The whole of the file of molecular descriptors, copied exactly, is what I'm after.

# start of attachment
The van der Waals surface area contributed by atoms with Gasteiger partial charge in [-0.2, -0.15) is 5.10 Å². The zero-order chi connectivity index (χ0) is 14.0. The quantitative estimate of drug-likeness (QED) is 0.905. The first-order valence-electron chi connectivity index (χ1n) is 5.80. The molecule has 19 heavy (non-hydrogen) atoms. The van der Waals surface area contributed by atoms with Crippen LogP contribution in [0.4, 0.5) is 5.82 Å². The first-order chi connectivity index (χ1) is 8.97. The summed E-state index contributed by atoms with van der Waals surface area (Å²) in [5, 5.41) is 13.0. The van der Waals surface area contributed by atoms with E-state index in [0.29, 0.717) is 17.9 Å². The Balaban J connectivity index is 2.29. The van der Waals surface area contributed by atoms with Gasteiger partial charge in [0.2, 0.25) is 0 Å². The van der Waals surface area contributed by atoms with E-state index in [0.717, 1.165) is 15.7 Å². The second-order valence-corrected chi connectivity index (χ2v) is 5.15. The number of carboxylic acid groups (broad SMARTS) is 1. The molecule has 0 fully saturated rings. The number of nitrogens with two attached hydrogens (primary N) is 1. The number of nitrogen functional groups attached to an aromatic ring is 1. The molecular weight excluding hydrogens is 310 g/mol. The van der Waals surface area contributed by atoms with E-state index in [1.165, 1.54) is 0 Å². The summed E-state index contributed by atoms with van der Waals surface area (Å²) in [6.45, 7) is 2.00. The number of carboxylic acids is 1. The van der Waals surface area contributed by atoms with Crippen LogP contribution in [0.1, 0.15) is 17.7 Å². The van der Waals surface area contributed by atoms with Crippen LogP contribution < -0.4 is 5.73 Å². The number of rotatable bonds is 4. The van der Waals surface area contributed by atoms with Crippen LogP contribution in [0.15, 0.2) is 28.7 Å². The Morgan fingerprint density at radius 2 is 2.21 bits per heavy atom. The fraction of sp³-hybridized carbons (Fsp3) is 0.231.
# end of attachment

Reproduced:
The van der Waals surface area contributed by atoms with Gasteiger partial charge in [-0.2, -0.15) is 5.10 Å². The zero-order chi connectivity index (χ0) is 14.0. The quantitative estimate of drug-likeness (QED) is 0.905. The first-order valence-electron chi connectivity index (χ1n) is 5.80. The molecule has 19 heavy (non-hydrogen) atoms. The van der Waals surface area contributed by atoms with Crippen LogP contribution in [0.4, 0.5) is 5.82 Å². The first-order chi connectivity index (χ1) is 8.97. The summed E-state index contributed by atoms with van der Waals surface area (Å²) in [5, 5.41) is 13.0. The van der Waals surface area contributed by atoms with E-state index in [0.29, 0.717) is 17.9 Å². The Balaban J connectivity index is 2.29. The van der Waals surface area contributed by atoms with Gasteiger partial charge in [0.2, 0.25) is 0 Å². The van der Waals surface area contributed by atoms with E-state index in [0.717, 1.165) is 15.7 Å². The second-order valence-corrected chi connectivity index (χ2v) is 5.15. The number of carboxylic acid groups (broad SMARTS) is 1. The molecule has 0 fully saturated rings. The number of nitrogens with two attached hydrogens (primary N) is 1. The number of nitrogen functional groups attached to an aromatic ring is 1. The molecular weight excluding hydrogens is 310 g/mol. The van der Waals surface area contributed by atoms with E-state index in [1.165, 1.54) is 0 Å². The summed E-state index contributed by atoms with van der Waals surface area (Å²) in [6.45, 7) is 2.00. The number of carboxylic acids is 1. The van der Waals surface area contributed by atoms with Crippen LogP contribution in [0.1, 0.15) is 17.7 Å². The van der Waals surface area contributed by atoms with Crippen LogP contribution < -0.4 is 5.73 Å². The number of rotatable bonds is 4. The van der Waals surface area contributed by atoms with Crippen LogP contribution in [0.15, 0.2) is 28.7 Å². The Morgan fingerprint density at radius 2 is 2.21 bits per heavy atom. The fraction of sp³-hybridized carbons (Fsp3) is 0.231.